4
$\begingroup$

enter image description here

The solutions are F(DE)=134.38N, a(D)=2.016m/s^2 , α=1.29rad/s^2, a(C)=7.828m/s^2

I agree that the FBD and the KD are these:

enter image description here

Then to solve this problem I've done:

$$\sum M_{c}= I \alpha_{BCD}$$

$<=> T*sen(53.13) * 5 = Iα + m*a(D)*sen(36,87)*5$

$<=> 4T = 416.67α + 150a(D)$

$$\sum F_{y}= (F(y))ef$$

$<=> T*sen(53.13) - P(BD) = m*a(Cy) - m*a(D)*sen(36.87)$

$<=> 0.8T - 490.5 = 50a(Cy) - 30a(D)$

$$\sum F_{x}= (F(x))ef$$

$<=> T*cos(53.13) = m*a(Cx) + m*a(D)*cos(36.87)$

$<=> 0.6T = 50a(Cx) + 40a(D)$

$a(C) = a(D)+α*r(CD) $

$= 0.8a(D)i-0.6a(D)j + αk * 5i$

$= 0.8a(D)i + (5α-0.6a(D))j$

and so i know that $a(Cx)=0.8a(D)$ and that $a(Cy)=5α-0.6a(D)$

and solving the system i got $T=-1032.66N$, $a(D)=7.745m/s^2$, $α=-7.125rad/s^2$, $a(C)=31.59m/s^2$, which are the wrong solutions. Comparing my equations between the FBD and KD with the resolution, my equations are wrong but i cant understand why

In the resolutions they use this equations but i still cant understand why

enter image description here

$\endgroup$
2
  • $\begingroup$ I thought about starting to edit your question but it was really painful. So I opted (eventually) for just doing the answer. Again (this is not the first time), please make an effort to use a more commonly accepted format for your questions. It will make it a lot easier for other people to read it and reply to it. $\endgroup$
    – NMech
    Commented Mar 3, 2021 at 10:23
  • 1
    $\begingroup$ Please note, deleting a question because you didn't get the answers that you liked within your own time frame is not acceptable here. Questions and answers stay open for ever to help future users. Do not edit your question to delete it. $\endgroup$
    – hazzey
    Commented May 20, 2021 at 13:37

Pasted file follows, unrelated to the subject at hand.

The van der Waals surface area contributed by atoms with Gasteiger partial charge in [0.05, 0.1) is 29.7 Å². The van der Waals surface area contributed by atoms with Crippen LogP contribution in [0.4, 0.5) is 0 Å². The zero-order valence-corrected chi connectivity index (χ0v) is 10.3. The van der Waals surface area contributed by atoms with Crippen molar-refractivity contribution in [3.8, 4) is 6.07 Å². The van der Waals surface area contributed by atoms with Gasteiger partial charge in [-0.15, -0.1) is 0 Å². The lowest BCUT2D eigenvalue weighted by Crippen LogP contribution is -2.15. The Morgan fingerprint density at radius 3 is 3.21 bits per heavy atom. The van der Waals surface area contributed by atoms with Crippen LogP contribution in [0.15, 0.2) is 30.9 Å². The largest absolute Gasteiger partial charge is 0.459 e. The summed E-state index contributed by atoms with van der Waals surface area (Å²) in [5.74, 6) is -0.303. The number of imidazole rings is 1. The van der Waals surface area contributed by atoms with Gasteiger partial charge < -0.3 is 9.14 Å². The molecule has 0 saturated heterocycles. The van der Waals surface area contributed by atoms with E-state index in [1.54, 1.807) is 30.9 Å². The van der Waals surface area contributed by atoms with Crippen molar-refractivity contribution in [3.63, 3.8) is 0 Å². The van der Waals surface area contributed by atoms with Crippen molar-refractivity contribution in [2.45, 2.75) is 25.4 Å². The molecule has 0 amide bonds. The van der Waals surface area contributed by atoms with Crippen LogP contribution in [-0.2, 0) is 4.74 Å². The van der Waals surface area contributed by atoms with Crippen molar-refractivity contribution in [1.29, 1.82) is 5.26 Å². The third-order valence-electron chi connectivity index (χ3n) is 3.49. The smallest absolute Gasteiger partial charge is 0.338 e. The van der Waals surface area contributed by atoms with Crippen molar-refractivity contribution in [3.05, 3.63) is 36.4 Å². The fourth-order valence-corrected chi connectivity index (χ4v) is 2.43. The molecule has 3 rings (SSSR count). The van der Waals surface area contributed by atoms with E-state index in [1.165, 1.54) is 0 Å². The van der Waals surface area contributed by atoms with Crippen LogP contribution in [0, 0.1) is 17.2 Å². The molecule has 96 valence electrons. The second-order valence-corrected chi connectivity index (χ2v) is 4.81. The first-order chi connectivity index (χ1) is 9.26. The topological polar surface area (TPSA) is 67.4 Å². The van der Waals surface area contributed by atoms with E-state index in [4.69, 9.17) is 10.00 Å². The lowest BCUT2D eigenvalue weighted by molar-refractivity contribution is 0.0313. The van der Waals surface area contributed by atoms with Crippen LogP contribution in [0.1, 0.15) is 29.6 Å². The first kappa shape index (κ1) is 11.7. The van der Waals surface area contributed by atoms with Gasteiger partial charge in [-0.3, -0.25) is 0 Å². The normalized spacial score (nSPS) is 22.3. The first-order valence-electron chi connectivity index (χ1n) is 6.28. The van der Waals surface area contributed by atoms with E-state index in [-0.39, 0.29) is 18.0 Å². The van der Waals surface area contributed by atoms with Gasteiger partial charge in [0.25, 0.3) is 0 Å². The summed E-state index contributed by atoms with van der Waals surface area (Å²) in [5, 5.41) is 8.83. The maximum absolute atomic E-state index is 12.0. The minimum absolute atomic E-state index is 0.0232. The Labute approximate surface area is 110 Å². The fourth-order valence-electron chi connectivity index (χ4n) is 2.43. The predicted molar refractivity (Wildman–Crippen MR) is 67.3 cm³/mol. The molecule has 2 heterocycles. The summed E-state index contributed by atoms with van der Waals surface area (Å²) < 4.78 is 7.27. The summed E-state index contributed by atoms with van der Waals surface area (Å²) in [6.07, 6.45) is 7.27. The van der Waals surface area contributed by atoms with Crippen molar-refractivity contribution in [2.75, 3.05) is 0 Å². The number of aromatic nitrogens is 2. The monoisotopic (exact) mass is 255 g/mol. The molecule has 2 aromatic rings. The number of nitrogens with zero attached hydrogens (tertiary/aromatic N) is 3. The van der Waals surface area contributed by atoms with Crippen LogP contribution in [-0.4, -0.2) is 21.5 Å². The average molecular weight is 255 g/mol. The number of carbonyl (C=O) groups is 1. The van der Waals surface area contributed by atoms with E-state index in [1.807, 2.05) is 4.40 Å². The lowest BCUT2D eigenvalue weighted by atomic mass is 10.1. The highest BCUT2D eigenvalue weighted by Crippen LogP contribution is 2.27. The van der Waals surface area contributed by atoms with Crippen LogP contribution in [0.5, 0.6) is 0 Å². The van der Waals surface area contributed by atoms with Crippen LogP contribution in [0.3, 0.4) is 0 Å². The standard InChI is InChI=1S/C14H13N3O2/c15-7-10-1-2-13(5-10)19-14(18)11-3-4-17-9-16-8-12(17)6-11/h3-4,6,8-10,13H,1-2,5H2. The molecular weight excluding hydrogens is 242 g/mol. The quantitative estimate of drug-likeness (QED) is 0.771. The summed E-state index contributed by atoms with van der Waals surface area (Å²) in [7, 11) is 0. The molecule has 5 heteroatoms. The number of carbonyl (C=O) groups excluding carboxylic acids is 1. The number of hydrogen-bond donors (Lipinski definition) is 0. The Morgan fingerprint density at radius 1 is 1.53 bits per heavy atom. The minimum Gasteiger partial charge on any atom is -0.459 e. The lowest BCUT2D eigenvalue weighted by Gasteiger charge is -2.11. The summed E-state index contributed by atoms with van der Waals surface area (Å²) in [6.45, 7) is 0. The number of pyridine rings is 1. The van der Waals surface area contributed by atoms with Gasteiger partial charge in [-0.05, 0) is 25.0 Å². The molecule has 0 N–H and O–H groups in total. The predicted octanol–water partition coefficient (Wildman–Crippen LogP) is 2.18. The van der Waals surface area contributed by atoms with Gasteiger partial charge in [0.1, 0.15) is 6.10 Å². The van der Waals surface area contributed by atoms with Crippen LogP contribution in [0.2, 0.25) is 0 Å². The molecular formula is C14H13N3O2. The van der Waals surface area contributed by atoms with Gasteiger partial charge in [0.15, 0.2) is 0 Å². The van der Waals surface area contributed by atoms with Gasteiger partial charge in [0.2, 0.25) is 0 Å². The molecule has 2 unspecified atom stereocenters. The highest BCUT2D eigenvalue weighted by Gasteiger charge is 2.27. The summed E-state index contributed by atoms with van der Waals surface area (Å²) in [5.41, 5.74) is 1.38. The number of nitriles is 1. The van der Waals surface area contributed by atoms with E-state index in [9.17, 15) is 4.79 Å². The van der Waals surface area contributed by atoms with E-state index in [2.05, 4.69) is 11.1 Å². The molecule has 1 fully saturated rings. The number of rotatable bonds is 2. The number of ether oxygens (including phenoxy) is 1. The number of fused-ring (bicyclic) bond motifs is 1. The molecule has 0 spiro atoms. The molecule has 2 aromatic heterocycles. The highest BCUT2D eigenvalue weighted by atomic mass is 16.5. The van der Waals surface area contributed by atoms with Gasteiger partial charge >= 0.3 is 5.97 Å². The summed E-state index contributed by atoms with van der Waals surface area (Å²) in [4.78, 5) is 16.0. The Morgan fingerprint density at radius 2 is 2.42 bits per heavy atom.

1 Answer 1

0
$\begingroup$

In order to solve the problem you need the following equations:

  • equilibrium along the x-axis $$T\cos\theta = m \cdot a_{Cx} $$

  • equilibrium along the y-axis $$T\sin\theta - m g= m \cdot a_{Cy} $$

  • equilibrium about point C for bar BCD $$ \vec{r}_{CD}\times \vec{T} = I \alpha_{\gamma, BD} $$

where:

  • $a_{Cx},a_{Cy} $ the x and y components of acceleration for the middle of the bar
  • $\alpha_{\gamma, BD}$ the angular acceleration of body BD
  • $T$ is the magnitude of the force on the wire
  • $r_{CD} = +5 \vec{i}$ is the position vector from C to D

The above equations have 5 unknowns $(T, a_{Cx},a_{Cy} , \alpha_{\gamma, BD})$

You also have the following equation:

$$\vec{a}_C = \vec{a}_D + \alpha_{\gamma, BD}\times \vec{r}_{CD}$$

where:

  • $\vec{a}_D = \alpha_{\gamma, DE}\times \vec{r}_{ED}$
  • $\vec{r}_{ED} = -3\vec{i} -4\vec{j} =\begin{bmatrix}-3\\-4\\0\end{bmatrix}$

so in matrix form the acceleration for point C can be written as

$$\begin{bmatrix}a_{Cx}\\a_{Cy}\\0\end{bmatrix} = \begin{bmatrix}0\\0 \\ \alpha_{\gamma,DE} \end{bmatrix} \times \begin{bmatrix}-3\\-4\\0\end{bmatrix}+ \begin{bmatrix}0\\0 \\ \alpha_{\gamma,BD} \end{bmatrix} \times \begin{bmatrix}-5\\0 \\0\end{bmatrix} $$

Now you have two additional equations and only one additional unkwown (angular acceleration of the wire $\alpha_{\gamma,DE}$). The total is 5 unkwowns, with 5 equations which can be solved.

I solved it for ($T,\alpha_{\gamma,DE},\alpha_{\gamma,BD}$ and the results are:

  • $T= 134.3N$,
  • $\alpha_{\gamma,DE}= 0.4031$
  • $\alpha_{\gamma,BD}= 1.29$

if you then apply those values you get the acceleration at

  • $a_B = 1.61260\mathbf{\vec{i}} - 14.110\mathbf{\vec{j}}$
  • $a_C = 1.61260\mathbf{\vec{i}} - 7.659863$
  • $a_D = 1.61260\mathbf{\vec{i}} - 1.2094520\mathbf{\vec{j}}$
$\endgroup$
4
  • $\begingroup$ Because when you take the moment with respect to C, you consider forces acting on the bar BCD. So effective force is the acceleration of the bar BCD and its considered on point C. $\endgroup$
    – NMech
    Commented Mar 3, 2021 at 11:31
  • $\begingroup$ When you are writing the equations of equilibrium you are considering the equilibrium of the bar BCD. Therefore you write the equations about the center of gravity C. The acceleration of point B and point D are directly related to the acceleration of point C (which you already considered) and the angular accleration. $\endgroup$
    – NMech
    Commented Mar 3, 2021 at 11:50
  • $\begingroup$ Scratching my head in confusion here. I did not think you could multiply a 3X1 matrix by a 3X1 matrix. I thought the number of columns in the first matrix had to equal the number of rows in the second matrix. What am I missing here? $\endgroup$
    – Forward Ed
    Commented Jan 15, 2022 at 8:41
  • $\begingroup$ this is not match multiplication. It's the cross product between vectors. And the cross product for vectors is defined. ( the vectors don't really have a second dimension). $\endgroup$
    – NMech
    Commented Jan 15, 2022 at 12:30

Your Answer

By clicking “Post Your Answer”, you agree to our terms of service and acknowledge you have read our privacy policy.